December 9, 2022

First tower segment for SpaceX’s Starship launch site moves to pad 39A

The first segment of SpaceX’s Starship launch tower moves by the Vehicle Assembly Building late Wednesday on the way to pad 39A. Credit: Steven Young / Spaceflight Now

The first segment of a new launch tower for SpaceX’s behemoth Starship rocket moved across the Kennedy Space Center late Wednesday to pad 39A, where the company is poised to erect one of the tallest structures at the Cape Canaveral spaceport.

Riding a special transporter, the metal tower segment left SpaceX’s build site at the Robert Road facility inside the gates of the Kennedy Space Center for a 7-mile (11-kilometer) trip to pad 39A.

The tower segment passed by the Vehicle Assembly Building on the way to the launch pad, where SpaceX has built mounting locations for the Starship launch tower, and the structure on which the Starship’s Super Heavy booster will sit before liftoff.

The launch pad tower under construction at pad 39A sits about 1,000 feet, or 300 meters, east of the location where SpaceX launches Falcon 9 and Falcon Heavy rockets carrying satellites and astronauts into orbit. When finished, the pad will resemble the facility SpaceX has built for Starship flights in South Texas at the company’s Starbase factory and test site.

Like the launch site in Texas, SpaceX does not plan to dig a flame trench for the Starbase pad at Kennedy. The Super Heavy booster, with roughly 33 methane-fueled Raptor engines, will take off from the launch mount with around 17 million pounds of thrust, nearly twice that of NASA’s most powerful rocket, the Space Launch System, a fully expendable vehicle.

The Super Heavy and Starship stack — comprising the rocket’s first and second stages — will be fully reusable. The entire rocket stands nearly 400 feet (120 meters) tall.

NASA’s SLS rocket is about 322 feet (98 meters) tall in its current configuration. The first flight-ready Space Launch System is now standing at pad 39B, less than 1.7 miles (2.7 kilometers) north of pad 39A. Both pads at Launch Complex 39 were originally built for NASA’s Apollo moon program.

A full-stacked Starship rocket on SpaceX’s launch pad in South Texas, with the launch pad’s tower on the right side of the vehicle. Credit: SpaceX

Five more launch pad tower segments are currently visible outside SpaceX’s Roberts Road site, where the company is also building a Starship factory next to a hangar used for refurbishment of Falcon 9 rocket boosters and fairings.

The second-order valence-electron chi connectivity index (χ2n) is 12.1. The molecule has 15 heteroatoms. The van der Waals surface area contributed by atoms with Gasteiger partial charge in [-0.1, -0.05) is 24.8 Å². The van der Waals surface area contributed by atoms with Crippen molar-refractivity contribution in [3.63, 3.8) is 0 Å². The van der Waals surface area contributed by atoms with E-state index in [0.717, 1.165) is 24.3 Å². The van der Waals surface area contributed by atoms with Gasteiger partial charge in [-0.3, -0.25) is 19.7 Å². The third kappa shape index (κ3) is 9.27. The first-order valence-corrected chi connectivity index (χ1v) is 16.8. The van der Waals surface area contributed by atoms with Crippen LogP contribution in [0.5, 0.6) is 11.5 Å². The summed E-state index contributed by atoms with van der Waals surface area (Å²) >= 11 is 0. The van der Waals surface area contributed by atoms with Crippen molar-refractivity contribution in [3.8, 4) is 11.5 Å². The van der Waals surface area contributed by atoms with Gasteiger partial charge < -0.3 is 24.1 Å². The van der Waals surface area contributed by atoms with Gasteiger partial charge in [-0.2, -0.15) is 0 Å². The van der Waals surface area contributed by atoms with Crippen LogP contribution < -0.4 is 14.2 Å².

SpaceX is expected to periodically move more tower segments to pad 39A over the coming weeks to complete the structural build-up of the Starship pad, where teams have also moved in propellant tanks and other support equipment. Once the tower’s structure is fully assembled, construction crews will add arms used for stacking of the Starship on top of the Super Heavy booster.

The company says the arms will also be used to catch the 30-foot-wide (9-meter) Super Heavy booster when it comes back to Earth for landing.

The move of the first launch tower segment to 39A late Wednesday occurred two days after SpaceX’s plans to fly the full Starship stack from Texas received preliminary environmental approval from the Federal Aviation Administration. SpaceX previously secured environmental approval in 2019 for Starship launches from Kennedy.

Elon Musk, SpaceX’s founder and CEO, said earlier this year that the Starship base in South Texas will primarily be used for research and development and test flights, with Florida likely to be the home base for operational launches and landings.

SpaceX is also considering building a second Starship launch pad in Florida at an undeveloped site on the northern part of the Kennedy Space Center.

SpaceX’s huge privately-funded rocket, made of shiny stainless steel, will be the most powerful to ever fly.

The launcher will be able to haul more than 100 metric tons of cargo to low Earth orbit, a region a few hundred miles above the planet, according to SpaceX.

SpaceX wants to use the Starship vehicle to launch the company’s Starlink internet satellites, flying heavier, next-generation versions of the broadband relay stations than the spacecraft now being launched by the smaller Falcon 9 rocket. An animation recently released from SpaceX showed the company’s concept for deploying Starlink satellites from a Starship vehicle in orbit, using a mechanism that works like a giant Pez dispenser.

SpaceX has also won a $2.9 billion contract with NASA to develop the Starship into a human-rated lander for the agency’s Artemis moon missions. A moon derivative of the Starship, assisted by Starship refueling tankers, will be utilized for a lunar landing with astronauts, an event NASA says could happen no earlier than 2025.

Ultimately, SpaceX foresees using the Starship for other missions, including ferrying cargo and people to Mars.

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Follow Stephen Clark on Twitter: @StephenClark1.

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